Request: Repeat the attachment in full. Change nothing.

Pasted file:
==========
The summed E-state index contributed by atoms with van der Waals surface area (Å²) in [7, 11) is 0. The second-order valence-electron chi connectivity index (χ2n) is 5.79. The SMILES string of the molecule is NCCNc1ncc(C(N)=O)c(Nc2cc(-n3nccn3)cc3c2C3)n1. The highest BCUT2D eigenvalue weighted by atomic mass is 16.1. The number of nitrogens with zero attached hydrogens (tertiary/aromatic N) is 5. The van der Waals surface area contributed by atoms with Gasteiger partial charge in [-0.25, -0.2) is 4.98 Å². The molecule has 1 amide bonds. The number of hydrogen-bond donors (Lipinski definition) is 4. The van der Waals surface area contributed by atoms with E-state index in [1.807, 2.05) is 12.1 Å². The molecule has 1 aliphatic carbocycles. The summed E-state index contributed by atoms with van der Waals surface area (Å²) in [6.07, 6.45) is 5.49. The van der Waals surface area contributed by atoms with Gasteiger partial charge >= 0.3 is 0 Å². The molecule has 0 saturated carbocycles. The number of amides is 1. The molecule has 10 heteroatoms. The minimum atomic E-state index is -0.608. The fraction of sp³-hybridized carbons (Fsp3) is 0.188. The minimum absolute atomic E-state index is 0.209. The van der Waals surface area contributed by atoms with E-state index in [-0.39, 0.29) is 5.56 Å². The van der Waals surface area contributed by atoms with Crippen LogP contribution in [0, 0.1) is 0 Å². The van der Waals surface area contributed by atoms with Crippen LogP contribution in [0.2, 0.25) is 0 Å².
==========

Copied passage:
The summed E-state index contributed by atoms with van der Waals surface area (Å²) in [7, 11) is 0. The second-order valence-electron chi connectivity index (χ2n) is 5.79. The SMILES string of the molecule is NCCNc1ncc(C(N)=O)c(Nc2cc(-n3nccn3)cc3c2C3)n1. The highest BCUT2D eigenvalue weighted by atomic mass is 16.1. The number of nitrogens with zero attached hydrogens (tertiary/aromatic N) is 5. The van der Waals surface area contributed by atoms with Gasteiger partial charge in [-0.25, -0.2) is 4.98 Å². The molecule has 1 amide bonds. The number of hydrogen-bond donors (Lipinski definition) is 4. The van der Waals surface area contributed by atoms with E-state index in [1.807, 2.05) is 12.1 Å². The molecule has 1 aliphatic carbocycles. The summed E-state index contributed by atoms with van der Waals surface area (Å²) in [6.07, 6.45) is 5.49. The van der Waals surface area contributed by atoms with Gasteiger partial charge >= 0.3 is 0 Å². The molecule has 0 saturated carbocycles. The number of amides is 1. The molecule has 10 heteroatoms. The minimum atomic E-state index is -0.608. The fraction of sp³-hybridized carbons (Fsp3) is 0.188. The minimum absolute atomic E-state index is 0.209. The van der Waals surface area contributed by atoms with E-state index in [-0.39, 0.29) is 5.56 Å². The van der Waals surface area contributed by atoms with Crippen LogP contribution in [0, 0.1) is 0 Å². The van der Waals surface area contributed by atoms with Crippen LogP contribution in [0.2, 0.25) is 0 Å².